Johnson was growing in confidence when he was trapped lbw to Harmer at 131 for three and Samuels added 31 with a sedate Chanderpaul before falling with a half-century looming. When Chanderpaul was stumped down the leg-side off the first ball after tea, West Indies had lost three wickets for 41 runs and in danger of the now familiar collapse.

However, Ramdin and Blackwood repelled the Proteas attack, to haul West Indies back into the game. The right-handed Ramdin got off the mark with a streaky boundary to third man off Harmer before taking two successive boundaries off Morkel behind square on the off side.
He was unbeaten on 38 at the final drinks break and boundaries off Harmer and Philander took him to 49 before a couple to cover saw him to 12th Test half-century. Disappointingly, he fell four overs later, getting a leading edge back to Steyn off the bowlerís second ball of a new spell.
The 23-year-old Blackwood, on seven at tea, survived a difficult chance to wicketkeeper AB de Villiers off Harmer on 13 in the fifth over after the break, but made the most of the opportunity.
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Re: SA vs WI. Third Test, Cape Town, Jan.2-6
« Reply #2 on: January 04, 2015, 02:47:35 PM »

WI hanging on



Game on at Newlands



AB de Villiers produced the outstanding innings that the Cape Town Test craved, but even his redoubtable efforts have yet to shake off West Indies. Facing a first-innings deficit of 92 runs at tea on the third day, they battled doggedly to clip that deficit to four runs by the close of the day. Eight wickets still stand. It has been a respectable effort.

If one leading bookmaker regarded West Indies as 12-1 outsiders at change of innings, it owed as much to the perceived imbalance between these two sides as the state of the game. Those odds had tightened markedly by the close. If this dry, cracked surface deteriorates at the right time for West Indies, they are still in this game. As yet, despite occasional uneven bounce and some slow turn, it is biding its time.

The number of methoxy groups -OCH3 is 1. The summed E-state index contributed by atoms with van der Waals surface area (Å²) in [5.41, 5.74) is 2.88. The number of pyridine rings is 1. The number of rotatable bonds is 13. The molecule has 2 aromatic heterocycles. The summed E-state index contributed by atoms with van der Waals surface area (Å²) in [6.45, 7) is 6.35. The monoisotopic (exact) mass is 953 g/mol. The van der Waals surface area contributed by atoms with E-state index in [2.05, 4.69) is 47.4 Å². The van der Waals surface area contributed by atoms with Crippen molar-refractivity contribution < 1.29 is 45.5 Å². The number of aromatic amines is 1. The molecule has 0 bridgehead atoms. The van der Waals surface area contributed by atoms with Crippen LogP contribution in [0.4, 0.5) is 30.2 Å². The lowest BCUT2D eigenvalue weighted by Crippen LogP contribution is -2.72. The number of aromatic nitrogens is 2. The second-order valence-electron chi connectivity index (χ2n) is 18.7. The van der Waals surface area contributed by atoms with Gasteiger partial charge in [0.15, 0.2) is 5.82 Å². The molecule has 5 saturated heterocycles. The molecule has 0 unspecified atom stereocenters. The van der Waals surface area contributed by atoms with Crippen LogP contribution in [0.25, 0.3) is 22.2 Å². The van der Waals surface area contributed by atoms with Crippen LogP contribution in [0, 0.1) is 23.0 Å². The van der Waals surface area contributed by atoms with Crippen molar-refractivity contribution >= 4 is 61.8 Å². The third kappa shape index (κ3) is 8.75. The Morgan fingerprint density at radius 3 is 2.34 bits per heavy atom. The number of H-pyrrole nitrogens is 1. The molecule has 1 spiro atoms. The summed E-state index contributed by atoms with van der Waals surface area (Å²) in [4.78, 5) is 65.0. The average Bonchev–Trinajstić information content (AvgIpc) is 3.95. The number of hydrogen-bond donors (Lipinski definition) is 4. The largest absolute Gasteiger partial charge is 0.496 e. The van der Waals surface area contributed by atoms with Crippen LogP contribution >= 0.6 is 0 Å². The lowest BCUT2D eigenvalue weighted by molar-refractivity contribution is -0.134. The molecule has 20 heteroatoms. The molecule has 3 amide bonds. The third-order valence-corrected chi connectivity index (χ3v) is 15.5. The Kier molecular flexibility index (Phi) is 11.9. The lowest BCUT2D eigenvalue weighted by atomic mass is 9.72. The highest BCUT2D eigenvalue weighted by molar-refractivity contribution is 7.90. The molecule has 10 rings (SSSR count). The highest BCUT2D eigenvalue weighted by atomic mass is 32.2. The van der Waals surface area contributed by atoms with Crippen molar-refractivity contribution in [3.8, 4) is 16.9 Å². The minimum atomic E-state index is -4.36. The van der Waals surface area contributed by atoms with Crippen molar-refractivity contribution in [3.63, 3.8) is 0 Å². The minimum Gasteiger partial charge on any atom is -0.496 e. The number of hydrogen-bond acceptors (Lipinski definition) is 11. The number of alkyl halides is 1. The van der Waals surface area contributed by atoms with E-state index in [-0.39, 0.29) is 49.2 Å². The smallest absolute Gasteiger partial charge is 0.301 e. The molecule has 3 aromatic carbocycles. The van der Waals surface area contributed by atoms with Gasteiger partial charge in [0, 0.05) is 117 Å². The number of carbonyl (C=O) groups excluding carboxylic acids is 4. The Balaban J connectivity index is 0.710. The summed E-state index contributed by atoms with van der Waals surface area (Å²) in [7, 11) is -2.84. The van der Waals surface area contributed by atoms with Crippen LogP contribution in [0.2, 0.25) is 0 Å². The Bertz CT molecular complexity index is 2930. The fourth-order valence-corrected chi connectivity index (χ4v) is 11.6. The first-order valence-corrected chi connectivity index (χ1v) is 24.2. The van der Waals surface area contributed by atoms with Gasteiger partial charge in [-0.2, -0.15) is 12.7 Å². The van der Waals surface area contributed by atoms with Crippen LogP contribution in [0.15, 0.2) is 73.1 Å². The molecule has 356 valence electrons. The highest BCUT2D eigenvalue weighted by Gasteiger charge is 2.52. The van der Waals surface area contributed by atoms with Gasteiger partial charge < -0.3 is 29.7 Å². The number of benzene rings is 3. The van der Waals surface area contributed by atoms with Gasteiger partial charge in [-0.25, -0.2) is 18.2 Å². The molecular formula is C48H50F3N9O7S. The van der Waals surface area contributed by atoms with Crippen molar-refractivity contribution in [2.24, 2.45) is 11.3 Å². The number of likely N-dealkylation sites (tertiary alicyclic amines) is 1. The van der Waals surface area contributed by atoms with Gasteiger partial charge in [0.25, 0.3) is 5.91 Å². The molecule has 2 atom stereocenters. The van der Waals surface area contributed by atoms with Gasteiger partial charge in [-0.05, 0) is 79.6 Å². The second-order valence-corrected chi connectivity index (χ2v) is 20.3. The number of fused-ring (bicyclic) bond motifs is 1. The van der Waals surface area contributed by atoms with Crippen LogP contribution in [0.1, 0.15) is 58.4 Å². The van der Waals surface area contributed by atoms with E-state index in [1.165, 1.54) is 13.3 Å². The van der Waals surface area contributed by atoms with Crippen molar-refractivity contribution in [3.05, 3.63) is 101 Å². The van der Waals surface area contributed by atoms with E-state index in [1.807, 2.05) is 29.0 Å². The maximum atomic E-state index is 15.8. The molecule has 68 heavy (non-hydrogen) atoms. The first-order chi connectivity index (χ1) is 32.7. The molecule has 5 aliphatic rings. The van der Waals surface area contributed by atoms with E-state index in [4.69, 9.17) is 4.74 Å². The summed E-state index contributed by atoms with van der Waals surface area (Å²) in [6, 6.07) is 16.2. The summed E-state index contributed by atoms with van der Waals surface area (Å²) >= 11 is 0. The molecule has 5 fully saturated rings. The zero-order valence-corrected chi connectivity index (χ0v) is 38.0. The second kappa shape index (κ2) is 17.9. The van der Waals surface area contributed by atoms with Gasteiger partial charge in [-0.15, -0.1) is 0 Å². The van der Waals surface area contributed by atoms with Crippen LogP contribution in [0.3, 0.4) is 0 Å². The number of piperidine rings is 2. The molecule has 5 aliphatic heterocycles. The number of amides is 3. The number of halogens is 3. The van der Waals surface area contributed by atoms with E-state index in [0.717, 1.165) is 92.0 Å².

De Villiers' 148, his 21st Test hundred, was a gem. He was last out, finally silenced when he tried to deposit Marlon Samuels into the crowd and Shannon Gabriel caught him, second attempt, at long-on. He had become the first batsman to make good his start after eight had fallen between 42 and 68, most because of a lapse in concentration. But West Indies had hung in the match by removing the last five wickets for 37 runs in 14 overs.

De Villiers' progression to his century was another career highlight. In six balls, he introduced the reverse sweep, once and for all, into polite society: at least when he accompanies it anyway. Perhaps it takes the No. 1 ranked Test batsman in the world to play the shot with no sense of risk when a century is on his mind, a first-innings lead is beckoning and a Test is in the balance on a testing surface. Or perhaps it was all done by computer graphics.

De Villiers achieved that mood in one memorable over against Samuels, moving from 87 to 103 as he took 16 off the over, 10 of them with reverse sweeps so authoritative that had they been witnessed for the first time the shot would have seemed as politic as the straightest of forward defensives.





He displayed his rare ability to meld two distinct forms of the game, to introduce a daring approach borne of T20 cricket into a Test in the balance without the merest hint of ill-judgment. First came an assessment of the field, then a perfectly-timed adjustment of his bottom hand, finally a faultless execution. He fancies he can attack Samuels: it was both forthright and appropriate.

Quite why Samuels was bowling the fourth over after lunch with the Test so keenly poised and the second new ball only 15 overs old was a mystery, even allowing for West Indies' limited options. He didn't bowl another one. De Villiers welcomed him with a crease-scrubbing reversed sweep for four, rocked back to cut the next ball to the boundary, and polished off the over with another reverse - his third - which scooted away to the fence.